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HomeTechTell Review: Harold and Maude–The Criterion Collection (Blu-ray)

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The first time I saw Hal Ashby’s “Harold and Maude” I was stunned. The second time I saw it I was even more blown away. And every time since I have found this film to be a powerful and deeply moving, yet darkly comic, inspiration. It’s a little hard to summarize the film, so I’ll just quote from the Wiki for the sake of brevity:

It incorporates elements of dark humor and existentialist drama, with a plot that revolves around the exploits of a young man named Harold (played by Bud Cort) intrigued with death. Harold drifts away from the life that his detached mother (Vivian Pickles) prescribes for him, and develops a relationship with a 79-year-old woman named Maude (played by Ruth Gordon).

The film is ranked number 45 on the American Film Institute’s list of 100 Funniest Movies of all Time, and was selected for preservation in the National Film Registry of the Library of Congress in 1997 for being “culturally, historically, or aesthetically significant.”

Al Hirschfield's drawing of actress Ruth Gordon

Al Hirschfield's drawing of actress Ruth Gordon

That said, I will share with you a fun tidbit I learned before my umpteenth viewing of Harold and Maude, clued-in by a couple of film maker friends — beyond being a beautiful, poignant, and funny film, it also was groundbreaking in its scripting approach, which placed literal visual gags following key lines in almost every scene cut in the film.  It was a fun and engaging film before knowing that, but now when I watch it, it’s kind of like looking for the hidden “Nina” in Al Hirschfield‘s drawings

So now when I watch the film, I catch new details every time. It is that rich an experience.

The new Criterion reissue of Harold and Maude is long overdue and essential for your collection.  I have never seen the film look this good — clean and crisp visuals with all the feel of the original film, yet with all dirt and scratches I’ve endured in theatrical prints removed. It was created at 2K resolution from a 35 mm interpositive (there is a detailed page about the transfer process in the accompanying booklet).

Equally — or arguably, most — importantly, the soundtrack has been restored and is now a much more enjoyable experience, enabling you to more effortlessly catch more of the subtle jokes and off hand comments from stars Ruth Gordon and Bud Cort. Also from the booklet the producers report that the original mono soundtrack was remastered at 24-bit  resolution form the 35mm film’s magnetic soundtrack.  The new optional stereo mix was created by engineer Ted Hall  using the 35mm film magnetic track and the original stereo soundtrack.  “…Clicks, thumps, hiss and  hum were manually removed using ProTools HD and crackle attenuated using AudioCube’s integrated workstation.”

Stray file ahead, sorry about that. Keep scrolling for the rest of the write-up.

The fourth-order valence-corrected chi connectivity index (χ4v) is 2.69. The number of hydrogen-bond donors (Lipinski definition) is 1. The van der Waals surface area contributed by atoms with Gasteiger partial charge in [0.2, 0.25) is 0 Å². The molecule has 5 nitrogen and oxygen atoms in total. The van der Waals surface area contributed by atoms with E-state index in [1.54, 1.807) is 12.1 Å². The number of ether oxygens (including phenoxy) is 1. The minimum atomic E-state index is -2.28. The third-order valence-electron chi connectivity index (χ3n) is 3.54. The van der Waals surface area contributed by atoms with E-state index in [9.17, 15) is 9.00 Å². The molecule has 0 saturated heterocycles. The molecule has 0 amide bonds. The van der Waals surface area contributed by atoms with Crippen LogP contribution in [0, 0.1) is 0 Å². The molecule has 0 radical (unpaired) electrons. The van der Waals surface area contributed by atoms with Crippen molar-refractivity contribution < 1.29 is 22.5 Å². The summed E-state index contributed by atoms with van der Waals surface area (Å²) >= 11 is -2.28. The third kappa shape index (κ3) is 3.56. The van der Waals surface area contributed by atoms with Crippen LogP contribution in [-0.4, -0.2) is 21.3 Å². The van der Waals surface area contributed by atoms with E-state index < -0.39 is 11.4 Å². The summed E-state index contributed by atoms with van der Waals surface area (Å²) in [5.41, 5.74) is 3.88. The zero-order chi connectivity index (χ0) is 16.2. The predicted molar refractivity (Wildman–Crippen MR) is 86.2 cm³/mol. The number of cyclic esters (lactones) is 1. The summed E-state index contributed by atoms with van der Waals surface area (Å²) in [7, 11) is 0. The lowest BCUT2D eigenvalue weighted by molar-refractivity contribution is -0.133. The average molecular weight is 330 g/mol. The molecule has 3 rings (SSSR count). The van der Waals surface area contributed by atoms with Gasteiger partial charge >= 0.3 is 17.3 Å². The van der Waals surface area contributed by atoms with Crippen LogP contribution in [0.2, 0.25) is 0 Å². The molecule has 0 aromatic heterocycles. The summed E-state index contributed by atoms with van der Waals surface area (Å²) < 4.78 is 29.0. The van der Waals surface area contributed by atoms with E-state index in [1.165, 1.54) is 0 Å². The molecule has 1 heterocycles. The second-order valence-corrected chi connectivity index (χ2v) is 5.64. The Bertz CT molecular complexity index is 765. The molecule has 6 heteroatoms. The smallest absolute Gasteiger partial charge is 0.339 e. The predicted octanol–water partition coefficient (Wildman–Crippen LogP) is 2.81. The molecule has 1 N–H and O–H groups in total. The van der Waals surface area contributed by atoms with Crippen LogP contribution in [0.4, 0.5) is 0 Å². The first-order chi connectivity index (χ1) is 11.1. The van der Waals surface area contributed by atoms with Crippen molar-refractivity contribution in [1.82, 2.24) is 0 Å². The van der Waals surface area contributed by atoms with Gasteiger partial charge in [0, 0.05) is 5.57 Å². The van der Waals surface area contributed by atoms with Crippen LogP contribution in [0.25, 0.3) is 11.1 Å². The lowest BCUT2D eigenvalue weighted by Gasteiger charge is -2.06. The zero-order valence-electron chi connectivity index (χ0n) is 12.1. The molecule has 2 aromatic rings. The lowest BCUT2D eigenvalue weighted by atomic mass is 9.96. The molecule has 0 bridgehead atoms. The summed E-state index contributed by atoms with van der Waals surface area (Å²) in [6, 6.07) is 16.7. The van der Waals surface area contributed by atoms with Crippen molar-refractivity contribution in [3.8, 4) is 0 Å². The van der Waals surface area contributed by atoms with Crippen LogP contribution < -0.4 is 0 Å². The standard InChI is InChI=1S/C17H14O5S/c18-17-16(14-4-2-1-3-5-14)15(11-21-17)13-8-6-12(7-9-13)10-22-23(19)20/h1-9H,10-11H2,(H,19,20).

I watched Harold and Maude late last night in the new optional uncompressed stereo mode and found it very appealing, with a nice sense of staging that adds depth to the film, as well as allowing Cat Stevens’ classic soundtrack — songs from his two early ’70s hit albums Mona Bone Jakon and Tea for the Tillerman, plus two new songs written just for the film — to shine brightly.

The soundtrack is so pristine that even at the lower listening levels it sounds punchy and clear — I live in an apartment so I can’t crank up the system after a certain hour. I am very happy about this, since the last time I saw the film at San Francisco’s Castro Theater (where it is shown annually, usually capped by an appearance by Bud Cort for Q&A), I found the sound to be noticeably muddy and desperate for a restoration.

All in all this Criterion package has again been produced with love and care warranting the $32 price tag.

Other details on the package (from Criterion’s website) include

  • New audio commentary by Hal Ashby biographer Nick Dawson and producer Charles B. Mulvehill
  • Illustrated audio excerpts from seminars by Ashby and writer-producer Colin Higgins
  • New interview with songwriter Yusuf/Cat Steven
  • PLUS: A booklet featuring an essay by film critic Matt Zoller Seitz; a 1971 New York Times profile of star Ruth Gordon; and two excerpted interviews, one from 1997 with star Bud Cort and cinematographer John Alonzo and one from 2001 with executive producer Mildred Lewis

You can find Harold and Maude at your favorite high quality entertainment store (I got mine at Streetlight Records in San Francisco) or online at all the usual haunts like Amazon.

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